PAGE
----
I’ve just returned from nearly three weeks in Europe, much of which was devoted to visiting battlefields and historic sites. I spent several days at Waterloo, and walked the field all day on the 200th anniversary of the battle on June 18; I also visited in turn Bastogne, Quatre Bras (also on the 200th anniversary of the action there), Ligny (ditto), Ghent, Flanders, Ypres, Vimy Ridge, the Somme, Cambrai, Reims, Verdun, Chateau-Thierry, the Meuse-Argonne, St. Mihiel, and Metz, before returning to my point of departure, Luxembourg City. It was a busy trip, and it took a day or so to recover fully from over 24 hours of continuous travel.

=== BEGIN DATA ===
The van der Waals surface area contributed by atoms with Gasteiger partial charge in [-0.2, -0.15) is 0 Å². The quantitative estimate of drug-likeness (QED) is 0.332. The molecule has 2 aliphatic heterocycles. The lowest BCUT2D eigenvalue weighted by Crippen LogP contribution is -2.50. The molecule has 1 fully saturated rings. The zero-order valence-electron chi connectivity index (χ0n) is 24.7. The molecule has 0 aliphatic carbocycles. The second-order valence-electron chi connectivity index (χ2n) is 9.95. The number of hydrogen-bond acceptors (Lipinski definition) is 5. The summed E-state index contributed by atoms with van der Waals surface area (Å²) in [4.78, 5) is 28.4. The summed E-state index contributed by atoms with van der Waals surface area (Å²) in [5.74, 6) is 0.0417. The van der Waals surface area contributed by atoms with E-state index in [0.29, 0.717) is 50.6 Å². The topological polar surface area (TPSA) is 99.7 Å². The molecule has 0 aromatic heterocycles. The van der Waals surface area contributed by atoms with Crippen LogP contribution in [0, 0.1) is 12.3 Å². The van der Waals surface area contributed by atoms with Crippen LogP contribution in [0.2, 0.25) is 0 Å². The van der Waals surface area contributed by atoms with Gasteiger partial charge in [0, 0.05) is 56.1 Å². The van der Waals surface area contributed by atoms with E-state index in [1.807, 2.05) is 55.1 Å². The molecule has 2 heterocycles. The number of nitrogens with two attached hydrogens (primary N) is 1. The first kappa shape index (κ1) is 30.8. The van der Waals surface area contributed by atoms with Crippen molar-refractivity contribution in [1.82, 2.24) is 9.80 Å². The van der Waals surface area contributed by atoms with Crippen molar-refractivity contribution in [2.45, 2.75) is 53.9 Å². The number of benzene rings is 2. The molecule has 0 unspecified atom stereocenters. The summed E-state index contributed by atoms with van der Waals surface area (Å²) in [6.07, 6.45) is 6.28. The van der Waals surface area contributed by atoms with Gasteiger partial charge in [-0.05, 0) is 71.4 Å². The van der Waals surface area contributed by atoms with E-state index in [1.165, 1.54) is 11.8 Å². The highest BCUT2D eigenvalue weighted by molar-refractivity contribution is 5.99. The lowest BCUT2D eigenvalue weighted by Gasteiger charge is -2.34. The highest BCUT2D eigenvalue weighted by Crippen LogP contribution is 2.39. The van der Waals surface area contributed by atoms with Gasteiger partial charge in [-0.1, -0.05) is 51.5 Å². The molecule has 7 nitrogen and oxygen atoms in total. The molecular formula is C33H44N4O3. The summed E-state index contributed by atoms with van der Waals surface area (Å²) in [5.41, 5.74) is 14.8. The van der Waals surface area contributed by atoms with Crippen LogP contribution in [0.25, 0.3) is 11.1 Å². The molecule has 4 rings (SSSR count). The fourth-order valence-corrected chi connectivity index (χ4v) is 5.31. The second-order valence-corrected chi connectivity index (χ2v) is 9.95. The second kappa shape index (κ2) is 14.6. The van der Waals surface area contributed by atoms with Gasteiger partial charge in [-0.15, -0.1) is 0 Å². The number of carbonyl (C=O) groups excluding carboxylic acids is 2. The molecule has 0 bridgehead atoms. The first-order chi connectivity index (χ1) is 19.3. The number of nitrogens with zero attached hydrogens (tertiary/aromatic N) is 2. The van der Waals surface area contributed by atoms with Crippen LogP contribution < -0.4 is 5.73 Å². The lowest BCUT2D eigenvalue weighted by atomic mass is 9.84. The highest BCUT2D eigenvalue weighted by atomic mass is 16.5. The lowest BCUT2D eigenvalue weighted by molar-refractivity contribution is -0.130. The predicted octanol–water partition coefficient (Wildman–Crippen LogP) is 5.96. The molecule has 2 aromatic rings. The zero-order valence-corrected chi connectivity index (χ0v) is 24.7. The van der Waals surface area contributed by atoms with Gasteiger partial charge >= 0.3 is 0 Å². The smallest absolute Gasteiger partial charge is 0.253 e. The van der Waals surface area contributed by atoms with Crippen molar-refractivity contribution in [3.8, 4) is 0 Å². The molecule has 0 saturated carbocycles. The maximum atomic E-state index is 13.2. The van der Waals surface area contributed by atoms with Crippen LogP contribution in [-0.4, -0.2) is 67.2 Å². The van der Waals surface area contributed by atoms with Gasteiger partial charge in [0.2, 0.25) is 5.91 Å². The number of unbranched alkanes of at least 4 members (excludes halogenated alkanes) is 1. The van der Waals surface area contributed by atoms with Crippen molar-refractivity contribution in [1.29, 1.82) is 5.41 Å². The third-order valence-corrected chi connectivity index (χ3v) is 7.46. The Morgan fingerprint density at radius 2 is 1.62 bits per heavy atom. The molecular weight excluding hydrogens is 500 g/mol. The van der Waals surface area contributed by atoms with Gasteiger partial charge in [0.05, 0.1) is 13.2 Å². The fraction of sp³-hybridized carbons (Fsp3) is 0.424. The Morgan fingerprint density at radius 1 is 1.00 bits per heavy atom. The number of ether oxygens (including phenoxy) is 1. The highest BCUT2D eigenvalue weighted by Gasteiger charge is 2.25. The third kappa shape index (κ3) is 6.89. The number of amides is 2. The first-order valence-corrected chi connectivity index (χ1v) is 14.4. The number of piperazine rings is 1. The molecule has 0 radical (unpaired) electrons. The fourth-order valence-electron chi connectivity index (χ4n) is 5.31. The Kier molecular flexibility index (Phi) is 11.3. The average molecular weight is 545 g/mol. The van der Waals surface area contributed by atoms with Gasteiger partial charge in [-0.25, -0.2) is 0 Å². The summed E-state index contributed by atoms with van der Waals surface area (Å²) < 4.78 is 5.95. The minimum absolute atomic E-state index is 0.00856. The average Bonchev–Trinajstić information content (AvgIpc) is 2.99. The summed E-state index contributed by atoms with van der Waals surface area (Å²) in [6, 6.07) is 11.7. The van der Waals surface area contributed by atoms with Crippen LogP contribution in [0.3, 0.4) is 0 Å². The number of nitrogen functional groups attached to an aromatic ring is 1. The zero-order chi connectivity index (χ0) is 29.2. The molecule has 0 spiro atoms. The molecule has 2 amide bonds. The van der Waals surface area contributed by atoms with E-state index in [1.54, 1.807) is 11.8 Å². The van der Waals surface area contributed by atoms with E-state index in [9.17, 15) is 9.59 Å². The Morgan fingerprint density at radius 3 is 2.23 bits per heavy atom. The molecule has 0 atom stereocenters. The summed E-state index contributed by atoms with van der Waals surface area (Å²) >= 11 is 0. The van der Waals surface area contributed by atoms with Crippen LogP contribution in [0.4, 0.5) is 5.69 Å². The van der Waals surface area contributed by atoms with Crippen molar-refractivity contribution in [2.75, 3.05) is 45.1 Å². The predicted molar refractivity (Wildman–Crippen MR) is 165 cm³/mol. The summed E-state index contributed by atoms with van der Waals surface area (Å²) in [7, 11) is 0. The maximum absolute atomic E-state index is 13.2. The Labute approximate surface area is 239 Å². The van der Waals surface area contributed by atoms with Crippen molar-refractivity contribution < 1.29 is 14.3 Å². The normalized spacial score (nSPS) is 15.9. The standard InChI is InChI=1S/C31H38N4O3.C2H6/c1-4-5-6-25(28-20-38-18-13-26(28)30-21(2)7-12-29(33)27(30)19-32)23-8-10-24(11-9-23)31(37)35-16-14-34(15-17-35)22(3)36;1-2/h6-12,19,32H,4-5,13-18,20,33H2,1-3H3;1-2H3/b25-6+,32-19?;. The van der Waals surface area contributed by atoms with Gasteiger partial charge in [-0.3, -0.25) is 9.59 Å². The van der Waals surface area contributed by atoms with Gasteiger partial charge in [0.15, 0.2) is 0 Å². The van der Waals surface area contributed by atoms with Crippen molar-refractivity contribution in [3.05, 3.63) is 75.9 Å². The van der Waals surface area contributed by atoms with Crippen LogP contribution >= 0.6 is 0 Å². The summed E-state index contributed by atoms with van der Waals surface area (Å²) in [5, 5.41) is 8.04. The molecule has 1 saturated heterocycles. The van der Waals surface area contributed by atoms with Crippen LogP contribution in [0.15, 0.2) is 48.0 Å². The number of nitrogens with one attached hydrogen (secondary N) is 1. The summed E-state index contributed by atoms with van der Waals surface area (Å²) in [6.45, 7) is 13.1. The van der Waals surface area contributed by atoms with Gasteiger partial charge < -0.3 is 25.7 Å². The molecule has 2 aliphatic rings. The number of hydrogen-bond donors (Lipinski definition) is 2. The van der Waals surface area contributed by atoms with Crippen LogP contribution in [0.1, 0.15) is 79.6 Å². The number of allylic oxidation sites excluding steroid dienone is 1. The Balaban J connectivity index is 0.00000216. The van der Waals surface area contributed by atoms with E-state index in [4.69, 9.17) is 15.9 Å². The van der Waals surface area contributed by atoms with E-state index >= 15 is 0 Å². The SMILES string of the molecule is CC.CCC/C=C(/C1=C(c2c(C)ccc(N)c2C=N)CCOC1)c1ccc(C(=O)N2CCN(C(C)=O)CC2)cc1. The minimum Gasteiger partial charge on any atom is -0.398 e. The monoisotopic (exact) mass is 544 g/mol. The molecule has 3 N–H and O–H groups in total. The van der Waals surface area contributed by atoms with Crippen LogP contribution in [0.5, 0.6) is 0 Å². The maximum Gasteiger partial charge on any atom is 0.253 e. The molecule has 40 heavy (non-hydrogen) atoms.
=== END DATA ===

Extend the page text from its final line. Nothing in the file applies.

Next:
I’ll be posting my reflections on what I saw in the next several weeks: although I kept up with administering this blog despite uncertain internet connections, I decided to approach the events at Charleston and its aftermath with some caution as well as curiosity for how the story would play out. I’m pleased with that decision, because I think that for me, given where I was, prudence and restraint paid off. However, I know that there were people who wondered what was going on (or why I wasn’t speaking out more frequently on whatever they wanted to hear). I preferred in this instance to watch from afar and select my spots. After all, other historians were quite visible, including several who had not taken part in previous debates about Confederate heritage; moreover, judging from site hits and posts read, I know that this blog served as a resource for others curious about aspects of this discussion. Whether that makes me a “content blogger” is another matter altogether. 🙂